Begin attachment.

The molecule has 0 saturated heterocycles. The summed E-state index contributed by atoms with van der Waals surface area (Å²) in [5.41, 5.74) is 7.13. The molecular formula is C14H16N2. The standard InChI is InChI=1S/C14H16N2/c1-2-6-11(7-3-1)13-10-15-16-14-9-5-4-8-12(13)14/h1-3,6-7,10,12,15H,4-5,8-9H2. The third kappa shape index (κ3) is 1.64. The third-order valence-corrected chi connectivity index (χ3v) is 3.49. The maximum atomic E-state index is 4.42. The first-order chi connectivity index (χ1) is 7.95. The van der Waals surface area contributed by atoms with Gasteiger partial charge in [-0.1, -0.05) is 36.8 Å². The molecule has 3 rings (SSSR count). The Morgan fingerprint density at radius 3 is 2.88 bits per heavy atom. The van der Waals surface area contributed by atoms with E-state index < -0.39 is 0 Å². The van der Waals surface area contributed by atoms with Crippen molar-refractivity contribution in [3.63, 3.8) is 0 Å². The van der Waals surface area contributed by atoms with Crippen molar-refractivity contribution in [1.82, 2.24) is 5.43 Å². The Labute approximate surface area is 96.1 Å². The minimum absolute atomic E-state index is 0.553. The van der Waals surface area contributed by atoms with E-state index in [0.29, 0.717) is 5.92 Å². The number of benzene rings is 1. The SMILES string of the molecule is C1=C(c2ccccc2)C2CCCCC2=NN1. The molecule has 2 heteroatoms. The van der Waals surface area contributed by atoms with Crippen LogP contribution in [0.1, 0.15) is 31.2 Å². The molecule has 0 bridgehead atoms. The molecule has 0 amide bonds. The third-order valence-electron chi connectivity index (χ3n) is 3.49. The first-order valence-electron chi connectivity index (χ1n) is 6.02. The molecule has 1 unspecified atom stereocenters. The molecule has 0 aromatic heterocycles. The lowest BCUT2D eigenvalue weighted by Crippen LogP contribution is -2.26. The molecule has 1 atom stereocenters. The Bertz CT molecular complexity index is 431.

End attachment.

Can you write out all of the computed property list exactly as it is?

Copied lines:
The molecule has 0 saturated heterocycles. The summed E-state index contributed by atoms with van der Waals surface area (Å²) in [5.41, 5.74) is 7.13. The molecular formula is C14H16N2. The standard InChI is InChI=1S/C14H16N2/c1-2-6-11(7-3-1)13-10-15-16-14-9-5-4-8-12(13)14/h1-3,6-7,10,12,15H,4-5,8-9H2. The third kappa shape index (κ3) is 1.64. The third-order valence-corrected chi connectivity index (χ3v) is 3.49. The maximum atomic E-state index is 4.42. The first-order chi connectivity index (χ1) is 7.95. The van der Waals surface area contributed by atoms with Gasteiger partial charge in [-0.1, -0.05) is 36.8 Å². The molecule has 3 rings (SSSR count). The Morgan fingerprint density at radius 3 is 2.88 bits per heavy atom. The van der Waals surface area contributed by atoms with E-state index < -0.39 is 0 Å². The van der Waals surface area contributed by atoms with Crippen molar-refractivity contribution in [3.63, 3.8) is 0 Å². The van der Waals surface area contributed by atoms with Crippen molar-refractivity contribution in [1.82, 2.24) is 5.43 Å². The Labute approximate surface area is 96.1 Å². The minimum absolute atomic E-state index is 0.553. The van der Waals surface area contributed by atoms with E-state index in [0.29, 0.717) is 5.92 Å². The number of benzene rings is 1. The SMILES string of the molecule is C1=C(c2ccccc2)C2CCCCC2=NN1. The molecule has 2 heteroatoms. The van der Waals surface area contributed by atoms with Crippen LogP contribution in [0.1, 0.15) is 31.2 Å². The molecule has 0 bridgehead atoms. The molecule has 0 amide bonds. The third-order valence-electron chi connectivity index (χ3n) is 3.49. The first-order valence-electron chi connectivity index (χ1n) is 6.02. The molecule has 1 unspecified atom stereocenters. The molecule has 0 aromatic heterocycles. The lowest BCUT2D eigenvalue weighted by Crippen LogP contribution is -2.26. The molecule has 1 atom stereocenters. The Bertz CT molecular complexity index is 431.